Within the town, in those streets where the tall houses cast a deep shadow on the flagstones of the road, the figures of a few slaves might here and there be seen sleeping against the walls, or gossiping languidly on the faults of their respective lords. Sometimes an old beggar might be observed hunting on the well-stocked preserves of his own body the lively vermin of the South. Sometimes a restless child crawled from a doorstep to paddle in the stagnant waters of a kennel; but, with the exception of these doubtful evidences of human industry, the prevailing characteristic of the few groups of the lowest orders of the people which appeared in the streets was the most listless and utter indolence. All that gave splendour to the city at other hours of the day was at this period hidden from the eye. The elegant courtiers reclined in their lofty chambers; the guards on duty ensconced themselves in angles of walls and recesses of porticoes; the graceful ladies slumbered on perfumed couches in darkened rooms; the gilded chariots were shut into the carriage-houses; the prancing horses were confined in the stables; and even the wares in the market-places were removed from exposure to the sun. It was clear that the luxurious inhabitants of Ravenna recognised no duties of sufficient importance, and no pleasures of sufficient attraction, to necessitate the exposure of their susceptible bodies to the noontide heat.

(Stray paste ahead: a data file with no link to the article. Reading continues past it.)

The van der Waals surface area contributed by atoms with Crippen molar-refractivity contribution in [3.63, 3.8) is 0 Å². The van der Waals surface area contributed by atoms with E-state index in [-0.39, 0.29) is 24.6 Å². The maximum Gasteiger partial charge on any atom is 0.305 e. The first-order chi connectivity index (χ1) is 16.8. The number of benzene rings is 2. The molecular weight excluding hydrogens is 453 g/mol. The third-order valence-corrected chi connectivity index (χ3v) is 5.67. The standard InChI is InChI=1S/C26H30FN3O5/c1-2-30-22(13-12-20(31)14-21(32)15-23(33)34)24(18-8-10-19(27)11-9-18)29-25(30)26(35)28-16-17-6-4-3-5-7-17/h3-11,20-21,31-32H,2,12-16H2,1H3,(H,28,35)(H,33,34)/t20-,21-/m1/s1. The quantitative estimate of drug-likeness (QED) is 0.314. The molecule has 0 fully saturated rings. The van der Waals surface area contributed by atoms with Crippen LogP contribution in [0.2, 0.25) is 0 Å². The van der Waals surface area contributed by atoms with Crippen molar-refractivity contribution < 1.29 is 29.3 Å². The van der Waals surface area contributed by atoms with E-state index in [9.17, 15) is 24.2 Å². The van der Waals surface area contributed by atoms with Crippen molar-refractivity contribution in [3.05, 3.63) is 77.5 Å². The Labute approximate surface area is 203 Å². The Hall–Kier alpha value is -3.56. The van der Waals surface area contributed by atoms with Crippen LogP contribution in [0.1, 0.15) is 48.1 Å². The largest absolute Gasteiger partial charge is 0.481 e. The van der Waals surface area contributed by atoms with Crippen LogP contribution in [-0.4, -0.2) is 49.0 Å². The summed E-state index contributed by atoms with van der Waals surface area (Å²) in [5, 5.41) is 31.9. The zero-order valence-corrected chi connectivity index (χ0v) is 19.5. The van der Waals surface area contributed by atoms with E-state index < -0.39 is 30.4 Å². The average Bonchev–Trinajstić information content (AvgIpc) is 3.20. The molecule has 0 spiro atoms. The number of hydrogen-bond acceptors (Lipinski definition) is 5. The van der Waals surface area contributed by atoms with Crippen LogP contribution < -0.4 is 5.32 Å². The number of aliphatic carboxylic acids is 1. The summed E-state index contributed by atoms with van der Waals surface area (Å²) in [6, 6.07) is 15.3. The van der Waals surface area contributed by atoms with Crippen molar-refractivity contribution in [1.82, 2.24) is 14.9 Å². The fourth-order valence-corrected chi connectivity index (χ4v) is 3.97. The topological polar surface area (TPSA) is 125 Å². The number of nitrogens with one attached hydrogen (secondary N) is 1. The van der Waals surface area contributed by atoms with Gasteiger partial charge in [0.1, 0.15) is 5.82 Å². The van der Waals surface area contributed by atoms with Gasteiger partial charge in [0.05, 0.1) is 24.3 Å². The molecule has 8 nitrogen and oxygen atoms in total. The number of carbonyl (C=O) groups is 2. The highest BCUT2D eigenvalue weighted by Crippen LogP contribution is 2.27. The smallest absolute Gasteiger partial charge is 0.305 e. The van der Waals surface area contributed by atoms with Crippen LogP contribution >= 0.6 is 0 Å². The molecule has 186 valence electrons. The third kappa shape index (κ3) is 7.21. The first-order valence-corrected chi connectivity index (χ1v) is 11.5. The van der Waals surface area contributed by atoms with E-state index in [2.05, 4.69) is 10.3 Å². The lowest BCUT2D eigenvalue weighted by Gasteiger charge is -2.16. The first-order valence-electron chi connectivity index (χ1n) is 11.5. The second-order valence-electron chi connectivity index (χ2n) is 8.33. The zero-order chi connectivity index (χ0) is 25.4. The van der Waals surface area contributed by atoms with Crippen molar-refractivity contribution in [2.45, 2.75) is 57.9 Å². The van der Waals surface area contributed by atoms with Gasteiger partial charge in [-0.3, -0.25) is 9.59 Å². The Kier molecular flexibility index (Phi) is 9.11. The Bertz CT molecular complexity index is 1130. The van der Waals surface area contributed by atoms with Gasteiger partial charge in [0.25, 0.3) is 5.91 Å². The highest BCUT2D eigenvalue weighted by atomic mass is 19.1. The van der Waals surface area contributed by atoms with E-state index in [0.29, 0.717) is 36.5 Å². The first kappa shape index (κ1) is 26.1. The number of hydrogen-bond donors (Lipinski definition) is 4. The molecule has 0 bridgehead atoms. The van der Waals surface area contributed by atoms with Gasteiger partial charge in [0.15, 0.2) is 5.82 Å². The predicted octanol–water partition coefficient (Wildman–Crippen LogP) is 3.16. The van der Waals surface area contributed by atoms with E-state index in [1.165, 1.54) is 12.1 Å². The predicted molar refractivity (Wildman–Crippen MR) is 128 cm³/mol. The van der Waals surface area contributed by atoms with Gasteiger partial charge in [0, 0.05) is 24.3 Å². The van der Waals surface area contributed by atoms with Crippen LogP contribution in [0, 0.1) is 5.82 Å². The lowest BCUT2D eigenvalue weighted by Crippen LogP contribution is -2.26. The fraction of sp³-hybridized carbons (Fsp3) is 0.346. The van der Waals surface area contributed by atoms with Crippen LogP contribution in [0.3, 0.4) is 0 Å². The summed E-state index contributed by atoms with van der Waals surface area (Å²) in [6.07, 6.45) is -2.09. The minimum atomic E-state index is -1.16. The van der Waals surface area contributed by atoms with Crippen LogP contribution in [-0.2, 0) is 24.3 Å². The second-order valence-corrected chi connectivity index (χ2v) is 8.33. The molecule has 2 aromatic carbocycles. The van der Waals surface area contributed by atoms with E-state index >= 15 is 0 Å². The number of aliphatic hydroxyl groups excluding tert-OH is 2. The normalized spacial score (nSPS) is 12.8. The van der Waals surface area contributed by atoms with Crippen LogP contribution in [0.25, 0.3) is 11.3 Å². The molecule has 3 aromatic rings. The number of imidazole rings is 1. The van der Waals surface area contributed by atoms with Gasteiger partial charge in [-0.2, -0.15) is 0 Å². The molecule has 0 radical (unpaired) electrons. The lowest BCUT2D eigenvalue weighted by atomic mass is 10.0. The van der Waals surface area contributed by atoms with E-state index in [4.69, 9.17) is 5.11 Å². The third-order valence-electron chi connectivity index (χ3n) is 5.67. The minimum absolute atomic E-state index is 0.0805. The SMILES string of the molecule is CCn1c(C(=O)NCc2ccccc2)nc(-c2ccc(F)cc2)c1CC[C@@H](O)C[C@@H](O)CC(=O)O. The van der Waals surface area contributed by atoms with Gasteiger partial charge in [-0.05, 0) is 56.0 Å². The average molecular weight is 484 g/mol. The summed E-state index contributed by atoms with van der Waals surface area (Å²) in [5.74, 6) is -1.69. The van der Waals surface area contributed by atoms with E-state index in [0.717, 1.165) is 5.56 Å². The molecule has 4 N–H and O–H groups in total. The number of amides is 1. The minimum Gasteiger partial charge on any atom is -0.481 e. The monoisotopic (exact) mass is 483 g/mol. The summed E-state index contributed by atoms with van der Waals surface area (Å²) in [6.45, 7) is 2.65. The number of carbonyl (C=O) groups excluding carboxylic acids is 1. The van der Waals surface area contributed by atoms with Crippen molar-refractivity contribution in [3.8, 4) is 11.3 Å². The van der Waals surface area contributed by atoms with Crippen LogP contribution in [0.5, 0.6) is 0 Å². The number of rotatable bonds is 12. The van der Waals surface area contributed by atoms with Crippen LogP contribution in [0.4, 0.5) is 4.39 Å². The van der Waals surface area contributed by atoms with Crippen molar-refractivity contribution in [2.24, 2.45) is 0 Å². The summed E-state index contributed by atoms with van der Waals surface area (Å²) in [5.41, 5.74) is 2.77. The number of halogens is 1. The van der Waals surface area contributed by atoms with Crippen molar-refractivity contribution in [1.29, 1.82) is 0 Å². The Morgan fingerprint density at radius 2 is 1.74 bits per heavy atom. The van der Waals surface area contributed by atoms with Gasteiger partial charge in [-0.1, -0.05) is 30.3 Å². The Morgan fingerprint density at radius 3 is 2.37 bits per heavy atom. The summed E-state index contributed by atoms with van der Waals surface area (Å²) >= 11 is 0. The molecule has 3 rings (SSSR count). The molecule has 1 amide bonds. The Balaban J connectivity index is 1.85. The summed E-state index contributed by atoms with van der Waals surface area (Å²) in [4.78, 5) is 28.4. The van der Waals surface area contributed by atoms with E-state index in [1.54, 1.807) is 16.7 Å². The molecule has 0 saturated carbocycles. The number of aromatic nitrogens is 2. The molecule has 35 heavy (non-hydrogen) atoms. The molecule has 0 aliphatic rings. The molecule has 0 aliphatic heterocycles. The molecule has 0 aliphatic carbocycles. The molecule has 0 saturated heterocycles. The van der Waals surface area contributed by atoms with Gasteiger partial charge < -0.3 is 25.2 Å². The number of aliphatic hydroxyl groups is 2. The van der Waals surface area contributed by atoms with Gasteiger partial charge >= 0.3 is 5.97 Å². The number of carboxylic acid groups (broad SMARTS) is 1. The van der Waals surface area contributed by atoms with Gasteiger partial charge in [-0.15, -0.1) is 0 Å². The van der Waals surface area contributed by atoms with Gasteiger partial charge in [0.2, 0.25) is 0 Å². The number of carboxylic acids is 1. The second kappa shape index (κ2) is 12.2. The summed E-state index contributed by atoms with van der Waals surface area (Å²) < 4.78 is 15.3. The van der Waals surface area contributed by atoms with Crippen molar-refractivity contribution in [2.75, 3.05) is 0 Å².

To give the reader some idea of the manner in which the indolent patricians of the Court loitered away their noon, and to satisfy, at the same time, the exigencies attaching to the conduct of this story, it is requisite to quit the lounging-places of the plebeians in the streets for the couches of the nobles in the Emperor’s palace.